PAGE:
According to our criteria, 52% of the respondents had adequate knowledge of ticks as potential vectors of diseases. The multiple logistic regression analysis showed that the farmers practicing the stall-feeding system of cattle rearing were more likely to have adequate knowledge than that of others following mixed practices of cattle rearing. This suggests the positive impact of the Royal Government of Bhutan’s livestock intensification program that promotes the stall-feeding system [35]. In this system, the primary focus is to enhance the health and productivity of cattle and subsequently improve rural livelihood through cash income generated from the sale of milk and dairy products. The government, through the provision of subsidized livestock inputs such as the purchase of high-yielding cows, shed construction materials, feed and fodder, and farm and marketing equipment, encourages as many farmers as possible to take up the modern market-based farming. Training and awareness programs on clean milk production, livestock health management, crossbreeding, fodder conservation, and so on are also provided regularly. As a result, farmers interact more with livestock officials and avail their technical support services. These interactions would have contributed to equipping farmers with some degree of knowledge about the potential role of ticks as vectors of diseases.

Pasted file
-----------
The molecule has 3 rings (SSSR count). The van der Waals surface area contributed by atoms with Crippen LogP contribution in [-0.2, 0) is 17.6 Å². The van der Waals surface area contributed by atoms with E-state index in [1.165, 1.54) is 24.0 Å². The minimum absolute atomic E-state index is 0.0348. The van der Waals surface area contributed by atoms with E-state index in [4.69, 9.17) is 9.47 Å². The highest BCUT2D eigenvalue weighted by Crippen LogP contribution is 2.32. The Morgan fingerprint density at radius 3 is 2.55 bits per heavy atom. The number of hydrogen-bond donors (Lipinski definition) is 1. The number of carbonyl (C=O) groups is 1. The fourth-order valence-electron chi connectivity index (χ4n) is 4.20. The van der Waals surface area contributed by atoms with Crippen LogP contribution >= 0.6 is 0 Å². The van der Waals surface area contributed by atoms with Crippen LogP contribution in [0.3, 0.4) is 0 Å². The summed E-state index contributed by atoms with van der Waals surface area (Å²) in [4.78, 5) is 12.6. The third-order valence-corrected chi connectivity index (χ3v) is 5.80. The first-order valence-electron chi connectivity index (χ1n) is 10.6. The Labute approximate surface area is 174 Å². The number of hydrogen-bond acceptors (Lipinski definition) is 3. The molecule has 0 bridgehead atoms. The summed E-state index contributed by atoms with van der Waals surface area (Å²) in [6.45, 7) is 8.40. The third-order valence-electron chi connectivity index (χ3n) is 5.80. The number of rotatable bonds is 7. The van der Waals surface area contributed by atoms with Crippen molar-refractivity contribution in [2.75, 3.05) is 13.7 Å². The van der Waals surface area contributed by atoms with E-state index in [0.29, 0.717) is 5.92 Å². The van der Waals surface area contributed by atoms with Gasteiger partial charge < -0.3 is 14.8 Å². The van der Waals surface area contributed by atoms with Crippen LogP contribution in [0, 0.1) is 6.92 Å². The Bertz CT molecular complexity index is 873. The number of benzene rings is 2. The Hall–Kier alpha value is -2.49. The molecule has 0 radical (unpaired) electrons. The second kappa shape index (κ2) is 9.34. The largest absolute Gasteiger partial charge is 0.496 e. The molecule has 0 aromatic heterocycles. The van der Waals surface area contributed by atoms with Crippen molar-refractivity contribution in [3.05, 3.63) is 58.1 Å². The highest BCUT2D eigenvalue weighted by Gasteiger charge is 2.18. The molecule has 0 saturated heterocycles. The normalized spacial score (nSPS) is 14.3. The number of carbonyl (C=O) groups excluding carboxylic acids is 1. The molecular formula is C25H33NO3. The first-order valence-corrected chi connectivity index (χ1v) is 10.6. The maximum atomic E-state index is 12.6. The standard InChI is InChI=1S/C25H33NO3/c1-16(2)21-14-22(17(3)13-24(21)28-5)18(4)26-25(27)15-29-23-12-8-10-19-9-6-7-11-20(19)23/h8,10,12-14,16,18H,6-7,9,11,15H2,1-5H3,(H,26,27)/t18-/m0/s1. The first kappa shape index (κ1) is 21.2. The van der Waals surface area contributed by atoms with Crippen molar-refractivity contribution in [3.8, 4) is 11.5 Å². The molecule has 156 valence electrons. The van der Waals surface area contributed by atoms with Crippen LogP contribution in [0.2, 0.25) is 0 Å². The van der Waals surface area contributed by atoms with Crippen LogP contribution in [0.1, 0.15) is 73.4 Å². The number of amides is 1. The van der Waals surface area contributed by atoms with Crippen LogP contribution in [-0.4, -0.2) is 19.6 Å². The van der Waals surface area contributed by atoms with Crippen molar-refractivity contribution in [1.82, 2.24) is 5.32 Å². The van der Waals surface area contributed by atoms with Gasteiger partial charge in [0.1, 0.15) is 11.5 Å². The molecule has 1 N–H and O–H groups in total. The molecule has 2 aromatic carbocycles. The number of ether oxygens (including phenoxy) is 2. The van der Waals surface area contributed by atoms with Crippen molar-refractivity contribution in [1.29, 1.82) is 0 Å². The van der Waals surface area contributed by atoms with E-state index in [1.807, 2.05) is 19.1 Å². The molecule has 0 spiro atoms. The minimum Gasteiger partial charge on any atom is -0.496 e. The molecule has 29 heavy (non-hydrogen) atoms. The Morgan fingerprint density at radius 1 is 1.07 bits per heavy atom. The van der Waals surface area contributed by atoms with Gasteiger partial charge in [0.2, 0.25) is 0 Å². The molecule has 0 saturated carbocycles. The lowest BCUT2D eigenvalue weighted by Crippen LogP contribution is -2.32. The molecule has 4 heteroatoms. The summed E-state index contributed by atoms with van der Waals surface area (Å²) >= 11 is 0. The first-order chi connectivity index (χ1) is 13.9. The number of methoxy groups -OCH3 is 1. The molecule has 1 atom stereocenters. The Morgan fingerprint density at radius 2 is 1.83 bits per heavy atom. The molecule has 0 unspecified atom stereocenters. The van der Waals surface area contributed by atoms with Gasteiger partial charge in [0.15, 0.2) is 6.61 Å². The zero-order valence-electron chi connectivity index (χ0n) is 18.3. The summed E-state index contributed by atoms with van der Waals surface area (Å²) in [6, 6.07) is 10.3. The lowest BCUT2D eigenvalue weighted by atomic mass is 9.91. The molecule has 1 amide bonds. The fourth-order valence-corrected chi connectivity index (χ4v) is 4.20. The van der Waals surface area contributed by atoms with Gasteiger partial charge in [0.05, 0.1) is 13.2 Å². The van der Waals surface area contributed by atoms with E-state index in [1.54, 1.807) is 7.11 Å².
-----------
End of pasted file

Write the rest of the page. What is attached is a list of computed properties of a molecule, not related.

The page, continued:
Overall, 68% of the respondents had a favorable attitude toward tick prevention and control programs. The observation that men had a more favorable attitude than women could not be strongly associated with any social factor. However, a person’s knowledge, beliefs, emotions, and values, are closely interlinked with attitudes, which can either be positive or negative [16]. Therefore, a key factor could be that the men get more opportunities to attend government-initiated meetings and training programs leading to men having better knowledge about ticks and TBDs than women. However, this trend has been gradually changing, and now women also attend such programs. The positive association between the farmers who were practicing the stall-fed system of cattle rearing and having a favorable attitude can likely be attributed to the adoption of the government’s livestock intensification and commercialization programs that promote the stall-feeding system, which most of the farmers in the study area practice. In this system, animals are normally kept inside the sheds and are rarely let out for grazing. This not only protects the animals from accidental falls and fights with other animals but also reduces their exposure to ticks. In a study in Pakistan [41], tick prevalence has been found to be lower in the farms where the stall-feeding system is practiced. Consequently, such positive outcomes largely influence the farmers’ attitude. Tick infestation is also known to be determined by the types of housing. The odds of acquiring tick infestation are higher in animals housed in poorly constructed sheds lacking proper ventilation [41]. Plastering of floor surfaces and walls with smooth cement also helps avoid shed infestation by removing the potential hiding places of some tick species (such as Hyalomma) that hide in cracks and crevices [5]. Most of the cattle sheds in the study area have concrete flooring and CGI sheet roofing, and the floors are washed on a daily basis. This practice could be mitigating the infestation of sheds, but we need to undertake additional studies to ascertain this.